Are you a lawyer? Visit our professional site Go to professional site.

Chinese bitcoin exchanges resume withdrawals

Posted by

As reported by Reuters, a long-lasting withdrawal freeze in China’s bitcoin exchange ecosystem is finally being lifted.

WebJD Bitcoin

Withdrawals resume

On June 1st, Bitcoin prices rose to USD $2400 on news that three major Chinese exchanges (BTCChina, Huobi and OKCoin) were going to allow customers to withdraw Bitcoin after all, reversing a decision the exchanges had made just three months ago. This comes on the heels of several back-and-forth decisions on the matter, with each decision causing fluctuations in the global value of the currency.

Bitcoin withdrawals from leading Chinese exchanges are now allowed, albeit contingent on passing a verification requirement and also subject to daily (10 Bitcoin) and annual (USD $1 million) withdrawal limits.

Capital outflow controls

The People’s Bank of China (PBOC) is seeking to crack down on Bitcoin trades in connection with possible legal violations related to money laundering and foreign exchange management. Specifically, the PBOC has expressed concern that Bitcoin could facilitate capital flight in the Chinese economy — a Chinese investor can buy Bitcoins on Chinese exchanges and then sell them on exchanges outside of China, thereby circumventing official limits on conversion between Chinese renminbi (RMB) and other foreign currencies.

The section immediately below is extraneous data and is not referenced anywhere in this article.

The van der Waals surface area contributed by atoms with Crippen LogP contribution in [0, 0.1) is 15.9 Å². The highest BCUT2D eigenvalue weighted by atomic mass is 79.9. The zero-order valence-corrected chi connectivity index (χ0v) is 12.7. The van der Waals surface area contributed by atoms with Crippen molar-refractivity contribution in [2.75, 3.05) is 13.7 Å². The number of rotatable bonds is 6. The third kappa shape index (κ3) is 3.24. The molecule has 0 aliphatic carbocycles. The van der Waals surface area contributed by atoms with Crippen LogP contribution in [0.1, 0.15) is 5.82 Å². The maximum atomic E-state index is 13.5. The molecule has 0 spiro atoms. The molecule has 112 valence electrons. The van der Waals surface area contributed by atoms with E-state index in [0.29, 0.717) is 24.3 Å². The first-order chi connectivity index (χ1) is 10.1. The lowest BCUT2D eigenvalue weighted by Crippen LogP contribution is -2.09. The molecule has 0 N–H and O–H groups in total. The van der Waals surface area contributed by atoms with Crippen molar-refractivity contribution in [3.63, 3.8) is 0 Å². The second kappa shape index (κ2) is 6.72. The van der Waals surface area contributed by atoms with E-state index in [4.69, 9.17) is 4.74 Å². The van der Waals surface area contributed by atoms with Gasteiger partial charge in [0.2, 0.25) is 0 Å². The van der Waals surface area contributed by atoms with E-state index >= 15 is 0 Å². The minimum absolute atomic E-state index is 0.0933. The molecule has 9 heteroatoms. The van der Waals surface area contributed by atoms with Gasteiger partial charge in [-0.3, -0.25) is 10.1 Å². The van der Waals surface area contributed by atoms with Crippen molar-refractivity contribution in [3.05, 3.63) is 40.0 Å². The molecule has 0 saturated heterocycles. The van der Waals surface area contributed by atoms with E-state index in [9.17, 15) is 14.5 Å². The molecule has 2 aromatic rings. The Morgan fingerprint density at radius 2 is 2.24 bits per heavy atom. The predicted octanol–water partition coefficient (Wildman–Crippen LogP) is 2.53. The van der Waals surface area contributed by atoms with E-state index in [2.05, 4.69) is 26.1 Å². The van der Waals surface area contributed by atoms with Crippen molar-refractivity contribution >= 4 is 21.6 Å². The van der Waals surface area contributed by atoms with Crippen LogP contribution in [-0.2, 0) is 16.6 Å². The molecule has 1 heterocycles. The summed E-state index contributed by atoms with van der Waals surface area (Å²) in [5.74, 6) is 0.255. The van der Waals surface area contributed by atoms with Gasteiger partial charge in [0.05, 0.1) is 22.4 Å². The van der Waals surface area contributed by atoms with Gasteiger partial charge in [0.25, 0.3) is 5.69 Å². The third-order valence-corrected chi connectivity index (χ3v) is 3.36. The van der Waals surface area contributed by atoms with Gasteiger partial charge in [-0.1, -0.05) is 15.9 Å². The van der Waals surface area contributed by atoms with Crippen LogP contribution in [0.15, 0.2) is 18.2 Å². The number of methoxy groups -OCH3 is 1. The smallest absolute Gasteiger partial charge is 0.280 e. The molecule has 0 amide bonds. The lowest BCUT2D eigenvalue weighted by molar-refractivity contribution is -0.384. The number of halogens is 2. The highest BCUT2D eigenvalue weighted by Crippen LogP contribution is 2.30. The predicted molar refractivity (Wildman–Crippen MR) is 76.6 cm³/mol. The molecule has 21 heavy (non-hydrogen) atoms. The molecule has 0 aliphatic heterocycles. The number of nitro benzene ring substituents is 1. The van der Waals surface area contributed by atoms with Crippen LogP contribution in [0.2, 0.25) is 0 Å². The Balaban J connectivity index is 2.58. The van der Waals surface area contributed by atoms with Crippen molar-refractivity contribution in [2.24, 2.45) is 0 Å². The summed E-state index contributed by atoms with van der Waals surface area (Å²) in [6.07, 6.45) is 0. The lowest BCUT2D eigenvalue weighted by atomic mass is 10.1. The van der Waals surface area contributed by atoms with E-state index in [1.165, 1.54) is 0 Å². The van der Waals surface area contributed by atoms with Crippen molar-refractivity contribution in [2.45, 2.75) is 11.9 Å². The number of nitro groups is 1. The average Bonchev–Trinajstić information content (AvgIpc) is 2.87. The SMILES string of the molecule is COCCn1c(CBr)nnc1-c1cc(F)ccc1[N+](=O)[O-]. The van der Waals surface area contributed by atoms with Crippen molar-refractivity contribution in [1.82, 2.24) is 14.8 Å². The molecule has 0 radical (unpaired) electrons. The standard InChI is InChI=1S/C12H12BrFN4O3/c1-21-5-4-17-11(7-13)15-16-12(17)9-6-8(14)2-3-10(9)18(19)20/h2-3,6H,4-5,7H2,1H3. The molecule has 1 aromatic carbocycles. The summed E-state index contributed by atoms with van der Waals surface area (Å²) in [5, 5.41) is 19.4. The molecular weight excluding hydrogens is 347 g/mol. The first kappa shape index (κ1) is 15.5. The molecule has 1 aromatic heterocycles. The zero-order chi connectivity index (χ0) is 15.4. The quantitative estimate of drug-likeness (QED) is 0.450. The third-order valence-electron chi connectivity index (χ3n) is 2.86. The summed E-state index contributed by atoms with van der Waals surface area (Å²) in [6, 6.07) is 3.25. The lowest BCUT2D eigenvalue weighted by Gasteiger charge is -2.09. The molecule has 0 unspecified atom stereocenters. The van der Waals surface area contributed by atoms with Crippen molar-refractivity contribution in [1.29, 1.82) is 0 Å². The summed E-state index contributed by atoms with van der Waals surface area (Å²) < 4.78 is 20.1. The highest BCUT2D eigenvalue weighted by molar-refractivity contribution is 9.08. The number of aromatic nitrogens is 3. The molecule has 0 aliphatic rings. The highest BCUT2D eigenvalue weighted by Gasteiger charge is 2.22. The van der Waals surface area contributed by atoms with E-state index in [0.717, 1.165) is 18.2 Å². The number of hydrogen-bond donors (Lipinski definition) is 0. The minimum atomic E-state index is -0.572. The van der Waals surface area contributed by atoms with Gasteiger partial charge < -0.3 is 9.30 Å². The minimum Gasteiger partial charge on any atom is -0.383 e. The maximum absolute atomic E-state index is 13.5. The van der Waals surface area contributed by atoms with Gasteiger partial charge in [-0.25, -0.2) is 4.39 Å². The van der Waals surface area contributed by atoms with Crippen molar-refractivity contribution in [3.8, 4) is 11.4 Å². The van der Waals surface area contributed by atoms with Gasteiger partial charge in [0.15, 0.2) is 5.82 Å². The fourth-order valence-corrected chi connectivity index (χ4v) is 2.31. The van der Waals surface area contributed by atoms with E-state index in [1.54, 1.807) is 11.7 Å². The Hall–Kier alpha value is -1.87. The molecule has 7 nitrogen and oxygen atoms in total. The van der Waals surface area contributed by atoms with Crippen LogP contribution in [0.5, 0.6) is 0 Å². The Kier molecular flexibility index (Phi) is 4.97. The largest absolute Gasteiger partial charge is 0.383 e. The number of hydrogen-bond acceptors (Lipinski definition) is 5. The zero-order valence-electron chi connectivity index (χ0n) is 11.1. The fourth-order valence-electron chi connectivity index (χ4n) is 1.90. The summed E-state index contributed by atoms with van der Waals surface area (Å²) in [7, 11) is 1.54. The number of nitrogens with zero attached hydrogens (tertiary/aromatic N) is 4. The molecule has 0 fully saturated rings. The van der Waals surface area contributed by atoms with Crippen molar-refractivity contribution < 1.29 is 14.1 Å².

Although Bitcoin withdrawals account for only a small portion of total capital outflows from China, Chinese Bitcoin trading has accounted for approximately 98% of total global Bitcoin trading over the past six months.

One reason the PBOC may be less concerned about Bitcoin is that the RMB has bucked forecasts that it would continue to fall (after losing about 6.5 percent against the United States dollar (USD) last year), instead gaining more than 2 percent against the USD so far this year.

  • Add a comment

    You must be logged in to comment.

    About WebJD

    Lead by former Microsoft Piracy Czar David Kay, we created WebJD as a means of promoting free access to the law, while at the same time better connecting qualified legal professionals with clients in need. For more information about WebJD China, please see the site’s Privacy Policy, Community Guidelines and Terms of Service.


    Content on WebJD is provided for educational purposes only; and does not constitute specific legal advice or form any attorney-client relationship.
    Copyright © 2015-2018 Shanghai CheLin. Design by WebMD Limited. All rights reserved. ICP备13034603号